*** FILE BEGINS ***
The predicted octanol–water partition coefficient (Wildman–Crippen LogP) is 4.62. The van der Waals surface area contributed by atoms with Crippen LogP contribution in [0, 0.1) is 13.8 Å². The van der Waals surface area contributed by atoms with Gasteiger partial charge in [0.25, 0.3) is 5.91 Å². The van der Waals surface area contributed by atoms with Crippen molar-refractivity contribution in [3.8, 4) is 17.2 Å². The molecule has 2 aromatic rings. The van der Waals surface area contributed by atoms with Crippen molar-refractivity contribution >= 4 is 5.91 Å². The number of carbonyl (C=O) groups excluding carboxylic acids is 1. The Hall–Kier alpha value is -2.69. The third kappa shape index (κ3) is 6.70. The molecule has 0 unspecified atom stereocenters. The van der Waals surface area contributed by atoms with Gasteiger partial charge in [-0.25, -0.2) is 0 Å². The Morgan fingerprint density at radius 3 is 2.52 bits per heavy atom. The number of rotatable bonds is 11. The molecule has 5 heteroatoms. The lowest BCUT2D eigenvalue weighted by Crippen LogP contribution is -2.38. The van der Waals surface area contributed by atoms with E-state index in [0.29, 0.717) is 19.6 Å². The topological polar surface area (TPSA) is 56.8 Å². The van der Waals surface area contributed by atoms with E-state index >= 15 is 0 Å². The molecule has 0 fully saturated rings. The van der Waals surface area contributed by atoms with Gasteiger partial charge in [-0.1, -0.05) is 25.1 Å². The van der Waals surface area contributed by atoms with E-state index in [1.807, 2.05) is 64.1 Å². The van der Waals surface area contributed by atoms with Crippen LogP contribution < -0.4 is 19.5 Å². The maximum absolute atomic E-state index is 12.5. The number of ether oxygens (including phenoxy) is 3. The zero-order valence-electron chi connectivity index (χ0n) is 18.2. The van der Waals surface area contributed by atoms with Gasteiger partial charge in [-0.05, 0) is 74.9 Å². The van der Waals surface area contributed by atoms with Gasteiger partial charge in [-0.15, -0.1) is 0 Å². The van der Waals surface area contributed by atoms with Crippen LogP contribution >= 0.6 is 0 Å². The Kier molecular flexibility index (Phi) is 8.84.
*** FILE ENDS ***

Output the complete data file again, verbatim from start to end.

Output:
The predicted octanol–water partition coefficient (Wildman–Crippen LogP) is 4.62. The van der Waals surface area contributed by atoms with Crippen LogP contribution in [0, 0.1) is 13.8 Å². The van der Waals surface area contributed by atoms with Gasteiger partial charge in [0.25, 0.3) is 5.91 Å². The van der Waals surface area contributed by atoms with Crippen molar-refractivity contribution in [3.8, 4) is 17.2 Å². The molecule has 2 aromatic rings. The van der Waals surface area contributed by atoms with Crippen molar-refractivity contribution >= 4 is 5.91 Å². The number of carbonyl (C=O) groups excluding carboxylic acids is 1. The Hall–Kier alpha value is -2.69. The third kappa shape index (κ3) is 6.70. The molecule has 0 unspecified atom stereocenters. The van der Waals surface area contributed by atoms with Gasteiger partial charge in [-0.25, -0.2) is 0 Å². The Morgan fingerprint density at radius 3 is 2.52 bits per heavy atom. The number of rotatable bonds is 11. The molecule has 5 heteroatoms. The lowest BCUT2D eigenvalue weighted by Crippen LogP contribution is -2.38. The van der Waals surface area contributed by atoms with E-state index in [0.29, 0.717) is 19.6 Å². The topological polar surface area (TPSA) is 56.8 Å². The van der Waals surface area contributed by atoms with E-state index >= 15 is 0 Å². The molecule has 0 fully saturated rings. The van der Waals surface area contributed by atoms with Gasteiger partial charge in [-0.1, -0.05) is 25.1 Å². The van der Waals surface area contributed by atoms with E-state index in [1.807, 2.05) is 64.1 Å². The van der Waals surface area contributed by atoms with Crippen LogP contribution < -0.4 is 19.5 Å². The maximum absolute atomic E-state index is 12.5. The number of ether oxygens (including phenoxy) is 3. The zero-order valence-electron chi connectivity index (χ0n) is 18.2. The van der Waals surface area contributed by atoms with Gasteiger partial charge in [-0.05, 0) is 74.9 Å². The van der Waals surface area contributed by atoms with Gasteiger partial charge in [-0.15, -0.1) is 0 Å². The van der Waals surface area contributed by atoms with Crippen LogP contribution >= 0.6 is 0 Å². The Kier molecular flexibility index (Phi) is 8.84.